To make the most of these arguments, it's important to practice active listening to fully understand what the other person has to say. As MindTools points out, people usually only absorb around half of what others say during conversations, but active listening makes it easier to hear the full story -– and avoid misunderstandings that may only make arguments worse. Be a better listener by paying attention to your partner's word choice and body language, asking questions to clarify, and avoiding interrupting them when they talk.


Disagreements can lead to problem solving

No matter what your horoscope says or how similar you and your partner are, there's no such thing as perfect compatibility. And arguments can help you and your boo work through your differences. "These disagreements are just showing us where we are misaligned and where slight adjustments are in order," ​​licensed marriage and family therapist, Moe Ari Brown told Insider.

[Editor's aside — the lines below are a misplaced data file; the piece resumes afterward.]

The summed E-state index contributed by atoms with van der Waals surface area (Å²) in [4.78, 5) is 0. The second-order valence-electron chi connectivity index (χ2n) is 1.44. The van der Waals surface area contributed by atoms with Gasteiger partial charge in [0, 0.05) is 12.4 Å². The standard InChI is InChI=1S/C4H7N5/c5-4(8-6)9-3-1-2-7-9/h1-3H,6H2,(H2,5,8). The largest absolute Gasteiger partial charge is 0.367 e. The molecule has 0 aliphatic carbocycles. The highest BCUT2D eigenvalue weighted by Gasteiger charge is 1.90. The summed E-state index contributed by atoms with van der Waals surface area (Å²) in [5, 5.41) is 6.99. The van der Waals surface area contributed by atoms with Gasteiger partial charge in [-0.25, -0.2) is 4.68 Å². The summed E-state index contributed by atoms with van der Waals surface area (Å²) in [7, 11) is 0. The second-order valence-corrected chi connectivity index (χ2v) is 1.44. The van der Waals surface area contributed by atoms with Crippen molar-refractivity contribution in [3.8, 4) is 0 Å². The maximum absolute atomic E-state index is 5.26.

Rather than resenting your differences -– and the arguments they trigger –- see them as areas of improvement that just need a little boost. This can make all the difference in relationship satisfaction, according to research. One 2019 study published in Family Process (via ResearchGate) revealed that happy couples use arguments for problem-solving, while unhappy couples spend arguments trying to coerce the other.

In short, even happy couples argue. The key is to see conflict as a productive opportunity to solve problems by finding win-win solutions in your relationship -– not as a chance to prove who's right and who's wrong.

Arguments allow you to express your needs

Bottling up your feelings isn't great for your mental health –- or your relationship. David Maxfield, who conducted a study on conflict in relationships, explained to Bustle, "When people don't voice their concerns, the concerns leak out in other ways — they become more abrupt, dismissive, and rude. The solution is to talk it out in an honest, frank, and respectful way. Dialogue is the solution. Silence causes the problem to continue."